The Hive Mind
Michigan State University recommends before you begin beekeeping, you should at minimum read a book, attend a seminar, be hands-on in a hive, and find a mentor. One of the best things a beginning beekeeper can do is to get a mentor. Work with someone with more experience and knowledge, asking questions, get experience dealing with the surprises that come along with beekeeping.
The learning doesn’t ever stop. This past week, Elly and I went to visit Dan Keane with Wee Bee Farms Honey. Dan has been beekeeping for over 42 years and was trained to inspect for honey bee diseases as the Michigan Department of Agriculture Saginaw Regional Supervisor – Pesticide and Plant Pest Management division. As an advanced beekeeper, he continues trying new things and invited us along to learn. As you will see, even Dan continues his learning.
We went out with Dan and his friend, Bob, and we were able to see how he inspects his hives. His techniques and manner are calm, slow and deliberate. I can see where Elly gets some of her habits (scraping off excess wax) and it is intriguing to see the nuance of Dan using minimal smoke in small puffs to keep his bees calm. His philosophy is “if the bees start bumping, you need to slow down”. This is exactly what it sounds like, when the bees are irritated, they will bump into you long before they sting…it is a warning, just like if a dog growls. An experienced beekeeper learns to recognize these signs. In addition, we also got to see a different approach to looking for evidence that a hive is queen-right, how he selects frames to ‘steal’ for nuc creation and in general how he problem solves issues that become obvious as the inspection proceeds.
Beehive equipment, when full is extremely heavy!
- A full 10-frame deep brood box can weigh about 85 lbs
- 9-frame super full of honey can weigh approximately 50 lbs.
- 9-frame deep full of honey can weigh approximately 100 lbs.
Hive inspections require you to lift and remove each box so you can look at the health of the hive (is there an active, laying queen, good brood, space for brood AND food?). This becomes a lot for one person to move; Elly and I team lift almost everything.
As a result, based on research he has done into a technique used commonly in Ontario, Dan has moved into using a single deep hive body to house his bees and using supers to add space during the production season. This does mean having thorough preparation procedures for winter survival, but they are easier to move to the blueberry farm and back as a single story. These hives are fed more in the fall to allow them to save their honey reserves for the wintertime. The advantages are also easier inspections with only one 10-frame chamber to go through to search for the queen.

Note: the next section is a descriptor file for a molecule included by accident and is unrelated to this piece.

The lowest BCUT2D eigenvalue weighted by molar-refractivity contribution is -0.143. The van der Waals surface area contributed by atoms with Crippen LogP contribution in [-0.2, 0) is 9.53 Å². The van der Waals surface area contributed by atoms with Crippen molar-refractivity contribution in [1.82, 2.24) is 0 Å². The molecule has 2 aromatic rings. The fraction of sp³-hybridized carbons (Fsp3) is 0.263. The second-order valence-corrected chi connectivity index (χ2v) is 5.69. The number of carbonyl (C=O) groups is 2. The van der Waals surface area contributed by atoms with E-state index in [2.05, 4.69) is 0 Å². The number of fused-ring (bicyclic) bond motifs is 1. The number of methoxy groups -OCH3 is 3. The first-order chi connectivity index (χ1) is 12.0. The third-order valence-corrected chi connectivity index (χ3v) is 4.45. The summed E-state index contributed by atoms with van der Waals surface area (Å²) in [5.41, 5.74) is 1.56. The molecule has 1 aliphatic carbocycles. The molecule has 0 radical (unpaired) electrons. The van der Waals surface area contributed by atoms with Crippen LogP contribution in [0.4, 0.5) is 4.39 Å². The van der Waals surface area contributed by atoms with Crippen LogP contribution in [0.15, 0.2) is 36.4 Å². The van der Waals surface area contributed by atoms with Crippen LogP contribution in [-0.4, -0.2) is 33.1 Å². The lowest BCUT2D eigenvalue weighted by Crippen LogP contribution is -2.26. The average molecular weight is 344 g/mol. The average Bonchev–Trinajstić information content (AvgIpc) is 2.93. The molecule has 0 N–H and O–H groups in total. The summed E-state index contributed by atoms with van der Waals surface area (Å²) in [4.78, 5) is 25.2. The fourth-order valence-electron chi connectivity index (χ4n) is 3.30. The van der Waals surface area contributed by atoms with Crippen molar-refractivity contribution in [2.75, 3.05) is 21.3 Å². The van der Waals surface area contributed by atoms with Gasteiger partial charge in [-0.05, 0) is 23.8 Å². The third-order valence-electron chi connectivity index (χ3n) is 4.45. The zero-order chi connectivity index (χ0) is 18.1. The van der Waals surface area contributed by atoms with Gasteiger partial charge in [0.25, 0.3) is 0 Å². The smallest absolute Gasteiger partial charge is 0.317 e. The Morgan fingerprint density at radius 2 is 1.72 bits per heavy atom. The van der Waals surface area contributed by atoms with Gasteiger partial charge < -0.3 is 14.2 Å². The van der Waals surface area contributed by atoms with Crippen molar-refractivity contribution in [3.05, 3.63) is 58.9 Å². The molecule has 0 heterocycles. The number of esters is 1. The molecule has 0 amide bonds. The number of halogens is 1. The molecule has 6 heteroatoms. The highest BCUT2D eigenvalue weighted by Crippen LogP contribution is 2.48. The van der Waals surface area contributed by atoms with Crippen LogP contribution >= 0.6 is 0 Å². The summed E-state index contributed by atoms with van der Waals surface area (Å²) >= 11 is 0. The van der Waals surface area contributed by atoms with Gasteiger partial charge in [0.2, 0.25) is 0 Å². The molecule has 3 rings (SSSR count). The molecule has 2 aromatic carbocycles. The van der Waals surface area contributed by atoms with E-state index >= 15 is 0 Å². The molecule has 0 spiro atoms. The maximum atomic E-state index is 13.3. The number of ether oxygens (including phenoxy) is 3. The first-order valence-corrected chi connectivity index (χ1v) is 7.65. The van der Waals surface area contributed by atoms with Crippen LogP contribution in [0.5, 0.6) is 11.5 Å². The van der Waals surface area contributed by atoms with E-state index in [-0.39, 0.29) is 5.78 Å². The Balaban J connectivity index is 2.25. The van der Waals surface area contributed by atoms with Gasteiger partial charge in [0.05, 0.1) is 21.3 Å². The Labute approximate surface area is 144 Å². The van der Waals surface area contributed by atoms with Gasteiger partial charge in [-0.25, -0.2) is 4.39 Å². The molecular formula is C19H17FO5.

A big challenge that beekeepers have is winter survival of their colonies. Often in the spring, hives that die out have to be repopulated at a cost of $100-$180 each. This is a lot when you have 30 hives like Dan does. An experiment Dan tried last year and is working on this year, is to overwinter nucs. Remember a nuc is a nucleus hive (5 frames in a narrow box). This is usually a space to incubate a colony and encourage growth and queen production until it is strong enough to put into a 10-frame hive. This is how many beekeepers get their hives started or split their hives if they have gotten too populated or are ready to swarm. We made 4 splits this year from the hives at Whiting Forest.
Dan began making the nucs in early July – LOTS of them. His intention is to add a second story of 5 frames to these nucs, get each colony built up and overwinter them. These then become his insurance policy; a chance to be able to repopulate any hives that die out with his own bees. His first year, he had 4 out of 14 nucs survive the winter. He is refining his equipment and techniques through networking with other beekeepers, for better success and will start with 15 this year. To overwinter, these hives are pushed up against each other to retain warmth since they are such small spaces. We have decided to experiment at our hives with a two-story nuc to overwinter in case we need them in the spring, so this was a great opportunity to experience this before trying it firsthand. Elly will make two of her own and we will cluster them all together for warmth and feed them a lot in the fall.
To make a nuc, 2-2 ½ frames of brood and young bees are removed from strong hives and placed in a 5-frame box with some empty frames. All frames are not necessarily from the same hive. To this, Dan adds a queen cell (purchased) or makes sure one of the frames he selects has a queen cell with a maturing queen larva, or eggs provides eggs so that the bees can raise their own queen (this is the option that takes the longest). He doesn’t select frames that are packed full of capped brood and is careful to NOT take the queen from the mother hive. An interesting scenario that popped up as we performed the hive inspections. A particular hive seemed to not have a laying queen. No eggs and only older capped brood. A few swarm cells were present, but some were open. It is a bit nerve racking to not have a queen-right hive. With only one deep box to look through, it didn’t take long to discover an immature queen in the mix. I won’t call her a virgin queen, but her abdomen was much smaller than an actively laying queen so even if she was fertile, she wasn’t quite ready to lay yet. We reassembled that hive gently to let her continue with her mission. These are rare opportunities to see unique happenings in a hive.
~Thanks, Dan for having us!